c.1924 Henderson 1,951cc Deluxe Six Engine no. 12087A
* Rare six-cylinder version * Three-speed transmission * Restored condition
One of the most charismatic names in American motorcycling history, Henderson produced nothing but four-cylinder motorcycles in the course of its 19-year existence. Founded by Tom and William Henderson in Detroit in 1912, the firm passed into the control of Chicago-based cycle maker Ignaz Schwinn, owner of Excelsior, in 1917. Schwinn shifted production from Detroit to the Excelsior factory in Chicago and the Hendersons soon moved on. Tom left the industry but William went on to found the Ace motorcycle company - later taken over by Indian - and thereby had a hand in the design of all the major American-built fours.
Although early models featured an unusually lengthy frame extending well forward of the engine, the Henderson, like the contemporary Indian and Harley-Davidson, was an advanced design for its day. Displacing 965cc initially, the air-cooled cylinders were arranged longitudinally in the frame and employed mechanically operated 'F-head' (inlet-over-exhaust) valve gear. There was single-gear transmission but the Henderson outclassed its rivals for convenience by having a clutch and a hand-crank starter instead of pedals. A shorter frame, folding kickstarter and three-speed sliding-gear transmission were all Henderson features by 1917.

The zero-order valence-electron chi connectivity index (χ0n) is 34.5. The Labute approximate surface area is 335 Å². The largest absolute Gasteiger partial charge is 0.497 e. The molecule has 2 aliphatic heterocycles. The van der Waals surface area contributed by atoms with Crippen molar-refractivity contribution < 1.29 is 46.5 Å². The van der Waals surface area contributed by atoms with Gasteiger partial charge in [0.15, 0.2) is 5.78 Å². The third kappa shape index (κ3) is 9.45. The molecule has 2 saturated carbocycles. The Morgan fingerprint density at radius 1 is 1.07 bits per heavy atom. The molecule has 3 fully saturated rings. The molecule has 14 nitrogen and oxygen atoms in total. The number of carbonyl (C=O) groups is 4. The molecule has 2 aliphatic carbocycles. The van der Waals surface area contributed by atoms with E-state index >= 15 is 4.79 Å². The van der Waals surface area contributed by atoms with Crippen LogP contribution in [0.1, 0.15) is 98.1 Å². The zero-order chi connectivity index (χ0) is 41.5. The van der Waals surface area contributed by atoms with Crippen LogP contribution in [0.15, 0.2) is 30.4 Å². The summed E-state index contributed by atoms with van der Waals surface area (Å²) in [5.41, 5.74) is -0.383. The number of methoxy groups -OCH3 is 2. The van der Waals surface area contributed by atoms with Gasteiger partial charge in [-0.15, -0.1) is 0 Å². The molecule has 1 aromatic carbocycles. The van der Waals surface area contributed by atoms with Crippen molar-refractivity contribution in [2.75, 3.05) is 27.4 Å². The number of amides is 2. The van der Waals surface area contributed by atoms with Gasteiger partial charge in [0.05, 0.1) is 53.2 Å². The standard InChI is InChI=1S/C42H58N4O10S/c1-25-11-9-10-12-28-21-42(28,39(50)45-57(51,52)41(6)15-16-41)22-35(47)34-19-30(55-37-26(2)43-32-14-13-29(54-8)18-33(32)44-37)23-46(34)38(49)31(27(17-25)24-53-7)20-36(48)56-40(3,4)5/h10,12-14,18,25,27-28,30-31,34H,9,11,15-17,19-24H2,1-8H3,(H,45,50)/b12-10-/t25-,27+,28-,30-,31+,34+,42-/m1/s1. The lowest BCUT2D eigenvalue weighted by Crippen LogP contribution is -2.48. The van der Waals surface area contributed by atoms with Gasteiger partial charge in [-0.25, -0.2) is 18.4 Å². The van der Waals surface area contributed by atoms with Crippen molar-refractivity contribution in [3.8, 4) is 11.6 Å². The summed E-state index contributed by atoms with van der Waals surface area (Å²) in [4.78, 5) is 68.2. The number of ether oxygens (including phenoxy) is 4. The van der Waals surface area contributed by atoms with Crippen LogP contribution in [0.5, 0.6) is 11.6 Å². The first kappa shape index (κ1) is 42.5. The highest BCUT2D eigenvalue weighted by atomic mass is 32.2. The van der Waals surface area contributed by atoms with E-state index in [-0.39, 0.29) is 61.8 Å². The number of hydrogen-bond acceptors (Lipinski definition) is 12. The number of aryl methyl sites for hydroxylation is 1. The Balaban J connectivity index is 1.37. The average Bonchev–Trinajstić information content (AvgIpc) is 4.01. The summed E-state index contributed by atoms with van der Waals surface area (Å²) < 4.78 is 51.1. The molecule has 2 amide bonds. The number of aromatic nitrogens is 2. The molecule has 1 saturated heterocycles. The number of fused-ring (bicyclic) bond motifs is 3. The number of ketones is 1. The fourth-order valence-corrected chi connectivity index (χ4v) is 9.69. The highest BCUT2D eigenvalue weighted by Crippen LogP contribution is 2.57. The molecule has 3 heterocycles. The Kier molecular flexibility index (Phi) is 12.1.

After the take-over, Schwinn soon abandoned the Henderson's original design, which was replaced by one drawn up by Henderson engineer Arthur O Lemon. Introduced for 1920, the all-new Excelsior-built Henderson Model K boasted a 1,301cc sidevalve engine equipped with forced lubrication, a twin-downtube frame, strengthened front fork and enclosed rear chain. Modifications to the Deluxe (introduced for 1922) mainly concentrated on improvements to the gearbox. Top speed was a guaranteed 80mph and with the optional alloy pistons installed a Deluxe could touch 100mph, an astonishing performance for the time and one matched by few contemporary cars.
It seems that during the 1920s and 1930s (and possibly later) a number of Henderson fours were converted to six cylinders, a process that required extensive re-engineering of the engine as well as modifications to the frame. It is not known how many of these six-cylinder Hendersons were made and by whom, and the identity of this one's creator remains a mystery. There are no documents with this Lot.